Theorem 14.8 Consider Definition 1.1,
including the Heine–Borel property but omitting Dedekind completeness.
If R satisfies this and is also sober, or indeed definable,
then it is uniquely isomorphic to ℝ.
Proof Propositions 4.23, 4.25, 5.18 and 14.7. ▫
Remark 14.9 On the other hand, we could bypass the constructions of this paper
by defining ℝ as a base type,
together with (all of) the structure of Definition 1.1.
In Axiom 4.24 we showed how descriptions for ℕ may be formulated in a type-theoretic style by giving the introduction rule for “the”. In this, the elimination, β- and η-rules are given by singleton and substitution, and there is a normalisation theorem Section A 8. It is easy to overlook the key role of equality (=) in this — it is to descriptions as application is to λ-abstraction and membership is to set-formation. Since ℝ is Hausdorff and not discrete, we cannot base an analogous treatment of it on equality. We could use inequality (≠) (Exercise 14.14), but it is more natural to consider < and >, as these give rise to the lower and upper parts of a Dedekind cut.
Definition 14.10
Dedekind cuts and the arithmetical order may be seen as
introduction and elimination rules for the type ℝ.
Whenever we add new features like this, we have to ask what effect they have on the terms and equations of the existing calculus.
Theorem 14.11 ℝ is a conservative extension of the ASD calculus.
Proof As we have already constructed an object that satisfies Definitions 1.1 and 14.10 within the calculus, the earlier results of this section show that the new object is uniquely isomorphic to the old one. Similarly, any new type expressions are isomorphic to old ones. These isomorphisms translate the new terms of the old types into provably equal old terms, and the new equations are also redundant. This means that the new category is equivalent to the old one. ▫
Remark 14.12 As this argument is not very illuminating, here is
an explicit procedure for eliminating (Dedekind) cut operations,
except on the outside of a term of type ℝ.
a = cut (λ d.d< a, λ u.a< u). |
[cut (δ,υ)/x]^{*}σ ⇔ (λ x.σ)cut (δ,υ) ⇔ ∃ d< u:ℚ.δ d∧υ u∧∀ x:[d,u].σ. |
This normalisation theorem means that we compute with logical expressions (involving predicates on rationals) instead of real numbers. Notice that Dedekind completeness and the Heine–Borel theorem are intimately related. In fact, instead of the quantifier ∀ x:[d,u], we may simply evaluate σ according to Moore’s rules at the interval x≡[d,u]. This is part of a translation that has the effect of replacing continuous variables by intervals, which is what programmers do anyway, but it is justified formally in [K]. ▫
As ℝ is no longer one of the types that are generated from ℕ using powers and Σ-split subspaces, we need to show that it is sober, cf. Proposition 2 for ℕ.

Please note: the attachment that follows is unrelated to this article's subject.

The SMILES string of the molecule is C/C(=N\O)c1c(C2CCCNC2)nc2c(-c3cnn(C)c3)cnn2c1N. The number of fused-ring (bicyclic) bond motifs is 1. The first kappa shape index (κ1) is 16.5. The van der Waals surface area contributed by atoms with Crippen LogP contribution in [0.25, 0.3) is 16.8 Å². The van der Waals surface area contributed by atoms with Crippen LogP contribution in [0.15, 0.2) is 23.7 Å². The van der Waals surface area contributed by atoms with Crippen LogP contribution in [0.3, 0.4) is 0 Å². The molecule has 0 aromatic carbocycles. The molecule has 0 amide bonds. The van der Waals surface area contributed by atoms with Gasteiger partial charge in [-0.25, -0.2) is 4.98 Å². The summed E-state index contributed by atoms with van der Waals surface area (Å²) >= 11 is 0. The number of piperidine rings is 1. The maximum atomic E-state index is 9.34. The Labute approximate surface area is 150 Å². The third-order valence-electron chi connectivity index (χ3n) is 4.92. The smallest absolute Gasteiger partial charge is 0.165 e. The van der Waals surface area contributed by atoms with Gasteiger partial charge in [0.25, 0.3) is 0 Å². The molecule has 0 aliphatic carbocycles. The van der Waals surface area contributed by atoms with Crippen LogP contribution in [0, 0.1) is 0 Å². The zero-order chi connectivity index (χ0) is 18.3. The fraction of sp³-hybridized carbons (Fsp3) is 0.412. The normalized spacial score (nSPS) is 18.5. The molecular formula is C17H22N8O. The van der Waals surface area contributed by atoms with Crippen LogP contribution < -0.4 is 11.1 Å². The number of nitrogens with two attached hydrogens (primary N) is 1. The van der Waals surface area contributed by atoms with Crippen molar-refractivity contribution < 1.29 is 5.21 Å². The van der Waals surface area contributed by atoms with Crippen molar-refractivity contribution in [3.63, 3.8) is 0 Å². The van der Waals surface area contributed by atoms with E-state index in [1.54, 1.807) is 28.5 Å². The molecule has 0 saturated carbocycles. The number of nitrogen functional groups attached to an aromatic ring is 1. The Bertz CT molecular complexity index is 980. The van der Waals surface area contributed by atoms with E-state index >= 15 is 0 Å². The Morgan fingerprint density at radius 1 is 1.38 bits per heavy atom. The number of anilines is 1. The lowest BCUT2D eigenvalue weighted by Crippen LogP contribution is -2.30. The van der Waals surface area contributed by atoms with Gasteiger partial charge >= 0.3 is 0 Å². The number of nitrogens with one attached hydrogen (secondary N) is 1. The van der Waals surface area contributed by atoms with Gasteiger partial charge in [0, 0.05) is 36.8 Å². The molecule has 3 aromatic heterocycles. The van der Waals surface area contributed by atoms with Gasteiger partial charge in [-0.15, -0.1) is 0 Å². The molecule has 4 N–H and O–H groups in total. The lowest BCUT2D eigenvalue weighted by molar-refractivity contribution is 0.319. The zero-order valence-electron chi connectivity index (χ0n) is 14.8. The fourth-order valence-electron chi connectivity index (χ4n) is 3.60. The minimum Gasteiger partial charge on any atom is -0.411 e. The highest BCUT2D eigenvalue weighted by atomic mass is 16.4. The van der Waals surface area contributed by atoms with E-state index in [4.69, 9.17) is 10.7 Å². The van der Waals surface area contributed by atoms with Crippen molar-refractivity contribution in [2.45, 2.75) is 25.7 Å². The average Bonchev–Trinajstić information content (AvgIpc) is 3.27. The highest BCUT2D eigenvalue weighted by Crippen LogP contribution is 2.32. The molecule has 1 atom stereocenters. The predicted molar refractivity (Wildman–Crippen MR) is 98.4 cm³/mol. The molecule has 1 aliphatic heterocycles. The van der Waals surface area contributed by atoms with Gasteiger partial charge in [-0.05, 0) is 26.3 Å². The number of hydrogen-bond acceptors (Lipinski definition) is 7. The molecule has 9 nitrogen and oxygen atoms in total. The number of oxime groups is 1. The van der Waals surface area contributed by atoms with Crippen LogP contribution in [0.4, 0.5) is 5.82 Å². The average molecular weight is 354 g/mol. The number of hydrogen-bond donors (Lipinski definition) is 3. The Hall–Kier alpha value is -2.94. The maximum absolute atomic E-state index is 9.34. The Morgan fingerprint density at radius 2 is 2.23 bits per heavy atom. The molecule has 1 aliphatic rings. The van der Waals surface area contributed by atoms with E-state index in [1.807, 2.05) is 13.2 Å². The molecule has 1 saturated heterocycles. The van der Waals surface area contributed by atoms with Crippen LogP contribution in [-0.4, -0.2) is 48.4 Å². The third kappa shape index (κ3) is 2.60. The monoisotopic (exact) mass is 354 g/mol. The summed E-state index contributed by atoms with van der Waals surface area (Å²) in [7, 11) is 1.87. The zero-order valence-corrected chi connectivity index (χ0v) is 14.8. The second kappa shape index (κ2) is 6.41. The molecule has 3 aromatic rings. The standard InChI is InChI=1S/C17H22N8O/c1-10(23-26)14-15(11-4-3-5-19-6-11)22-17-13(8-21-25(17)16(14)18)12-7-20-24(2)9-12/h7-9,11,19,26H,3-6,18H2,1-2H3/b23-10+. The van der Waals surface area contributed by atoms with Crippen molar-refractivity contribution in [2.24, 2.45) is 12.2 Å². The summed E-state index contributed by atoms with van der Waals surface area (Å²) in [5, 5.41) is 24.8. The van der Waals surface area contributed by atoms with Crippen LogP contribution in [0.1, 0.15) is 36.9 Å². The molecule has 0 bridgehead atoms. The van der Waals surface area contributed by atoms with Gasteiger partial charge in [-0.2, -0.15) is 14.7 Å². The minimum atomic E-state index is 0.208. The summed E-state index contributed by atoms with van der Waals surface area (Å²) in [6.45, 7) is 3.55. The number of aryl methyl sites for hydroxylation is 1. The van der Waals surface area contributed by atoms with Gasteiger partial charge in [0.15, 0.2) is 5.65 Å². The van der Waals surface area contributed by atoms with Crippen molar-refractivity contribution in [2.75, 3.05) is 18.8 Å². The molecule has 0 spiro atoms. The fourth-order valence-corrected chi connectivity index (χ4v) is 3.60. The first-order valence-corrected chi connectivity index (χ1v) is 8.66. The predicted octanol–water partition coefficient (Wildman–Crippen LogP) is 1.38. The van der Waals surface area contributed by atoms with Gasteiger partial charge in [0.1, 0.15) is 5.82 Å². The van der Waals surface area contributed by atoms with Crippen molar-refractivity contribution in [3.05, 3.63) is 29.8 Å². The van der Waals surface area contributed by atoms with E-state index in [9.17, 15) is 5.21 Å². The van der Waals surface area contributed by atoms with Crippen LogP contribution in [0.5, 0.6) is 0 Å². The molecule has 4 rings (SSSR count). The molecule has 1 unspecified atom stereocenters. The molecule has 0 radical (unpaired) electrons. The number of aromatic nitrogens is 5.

Lemma 14.13 If P:Σ^{ΣR} is prime then
(δ,υ) ≡ (λ d.P(λ x.d< x), λ u.P(λ x.x< u)) |
is a Dedekind cut, with cut (δ,υ)=focusP, so
(d<focusP) ⇔ P(λ x.d< x) and (focusP< u) ⇔ P(λ x.x< u). |
Proof The last part is equivalent to the definition of δ and υ. These are rounded and bounded because
P(λ x.d< x) ⇔ P(λ x.∃ e.d< e< x) ⇔ ∃ e.d< e∧ P(λ x.e< x) |
and
⊤ ⇔ P⊤ ⇔ P(λ x.∃ e.e< x) ⇔ ∃ e.P(λ x.e< x), |
using inter- and extrapolation and Scott continuity. By Lemma 4.9, with σ≡(d< u),
P(λ x.d< u) ⇔ P⊥ ∨ (d< u) ∧ P⊤ ⇔ (d< u), |
since P preserves ⊤ and ⊥. Then (δ,υ) are disjoint because P preserves ∧ ,
P(λ x.d< x)∧ P(λ x.x< u) ⇔ P(λ x.d< x< u) ⇒ P(λ x.d< u) ⇔ (d< u), |
and, by the dual argument, located because P preserves ∨:
P(λ x.d< x)∨ P(λ x.x< u) ⇔ P(λ x.d< x∨ x< u) ⇐ P(λ x.d< u) ⇔ (d< u). ▫ |
Exercise 14.14
Using ≠ instead, we can develop
definition by co-description for real numbers,
replacing the singleton with its complement.
But since ∃ also becomes ∀, we have to consider this in
a compact Hausdorff space such as I, instead of ℝ.
The existence and uniqueness conditions for ω to classify
a co-singleton are then the duals of those in Axiom 4.24:
⊥ ⇔ ∀ x:[0,1].ω x and x≠ y =⇒ ω x∨ω y. |
Consider any function f:[0,1]→ℝ. Use the Heine–Borel Theorem to show that ω x≡∃ z.f z< f x satisfies the first condition, and hence that δ d≡∀ x.(d< x)∨ω x and υ u≡∀ x.(x< u)∨ω x define an interval, i.e. they are rounded, bounded and disjoint. Classically, this interval is the convex hull of the set on which f attains its minimum value.
Now suppose that (x≠ y)=⇒∃ z.(f z< f x)∨(f z< f y), cf. [Sch03]. This is the uniqueness condition for ω. Use Lemma 4.13 for compact Hausdorff spaces to deduce that (δ,υ) is located, giving a Dedekind cut w∈[0,1]. Show that w is the minimum of f, i.e. it satisfies (x≠ w)⇒(f w< f x).
Show that definition by co-description is equivalent to sobriety and Dedekind completeness, using the translations
ω ≡ δ∨υ and Pφ ≡ ∃ d< u.δ d∧υ u∧∀ x:[d,u].φ x. |
Expressing any co-description ω as a Dedekind cut is a special case of the characterisation of connected subspaces of ℝ in Lemma J 13.16.
From roundedness, boundedness and disjointness, we easily deduce that P preserves ⊥, ⊤ and ∧; these also entail the existence condition for the co-description ω, but this is more difficult. On the other hand, locatedness easily gives the uniqueness condition for ω, whilst it is more difficult to show that P preserves ∨. ▫